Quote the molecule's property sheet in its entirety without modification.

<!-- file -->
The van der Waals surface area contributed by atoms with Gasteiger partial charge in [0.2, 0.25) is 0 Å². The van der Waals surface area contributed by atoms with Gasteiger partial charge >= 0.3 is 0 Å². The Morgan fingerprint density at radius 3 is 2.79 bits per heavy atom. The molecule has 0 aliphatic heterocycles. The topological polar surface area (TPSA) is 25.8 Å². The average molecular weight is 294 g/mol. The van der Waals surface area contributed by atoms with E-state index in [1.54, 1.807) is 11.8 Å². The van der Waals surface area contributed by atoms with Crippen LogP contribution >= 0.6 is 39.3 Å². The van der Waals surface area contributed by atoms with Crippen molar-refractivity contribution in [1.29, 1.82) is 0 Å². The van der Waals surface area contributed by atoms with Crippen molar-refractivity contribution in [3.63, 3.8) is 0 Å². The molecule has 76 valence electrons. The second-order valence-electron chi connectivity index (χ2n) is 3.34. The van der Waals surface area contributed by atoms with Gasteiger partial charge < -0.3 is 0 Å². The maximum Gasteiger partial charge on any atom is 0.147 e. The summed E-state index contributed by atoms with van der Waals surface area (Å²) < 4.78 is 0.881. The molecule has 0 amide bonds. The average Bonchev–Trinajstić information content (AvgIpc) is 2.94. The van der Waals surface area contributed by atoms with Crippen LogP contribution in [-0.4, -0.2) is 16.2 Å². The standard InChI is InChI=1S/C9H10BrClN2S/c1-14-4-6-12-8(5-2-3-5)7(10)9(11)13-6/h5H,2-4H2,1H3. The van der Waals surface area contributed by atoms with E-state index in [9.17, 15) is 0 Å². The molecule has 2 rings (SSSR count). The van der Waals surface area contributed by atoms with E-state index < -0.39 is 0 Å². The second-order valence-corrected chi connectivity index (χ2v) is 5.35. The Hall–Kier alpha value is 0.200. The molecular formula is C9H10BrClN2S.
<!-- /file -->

The van der Waals surface area contributed by atoms with Gasteiger partial charge in [0.2, 0.25) is 0 Å². The van der Waals surface area contributed by atoms with Gasteiger partial charge >= 0.3 is 0 Å². The Morgan fingerprint density at radius 3 is 2.79 bits per heavy atom. The molecule has 0 aliphatic heterocycles. The topological polar surface area (TPSA) is 25.8 Å². The average molecular weight is 294 g/mol. The van der Waals surface area contributed by atoms with E-state index in [1.54, 1.807) is 11.8 Å². The van der Waals surface area contributed by atoms with Crippen LogP contribution >= 0.6 is 39.3 Å². The van der Waals surface area contributed by atoms with Crippen molar-refractivity contribution in [1.29, 1.82) is 0 Å². The van der Waals surface area contributed by atoms with Crippen molar-refractivity contribution in [3.63, 3.8) is 0 Å². The molecule has 76 valence electrons. The second-order valence-electron chi connectivity index (χ2n) is 3.34. The van der Waals surface area contributed by atoms with Gasteiger partial charge < -0.3 is 0 Å². The maximum Gasteiger partial charge on any atom is 0.147 e. The summed E-state index contributed by atoms with van der Waals surface area (Å²) < 4.78 is 0.881. The molecule has 0 amide bonds. The average Bonchev–Trinajstić information content (AvgIpc) is 2.94. The van der Waals surface area contributed by atoms with Crippen LogP contribution in [-0.4, -0.2) is 16.2 Å². The standard InChI is InChI=1S/C9H10BrClN2S/c1-14-4-6-12-8(5-2-3-5)7(10)9(11)13-6/h5H,2-4H2,1H3. The van der Waals surface area contributed by atoms with E-state index in [9.17, 15) is 0 Å². The molecule has 2 rings (SSSR count). The van der Waals surface area contributed by atoms with E-state index < -0.39 is 0 Å². The second-order valence-corrected chi connectivity index (χ2v) is 5.35. The Hall–Kier alpha value is 0.200. The molecular formula is C9H10BrClN2S.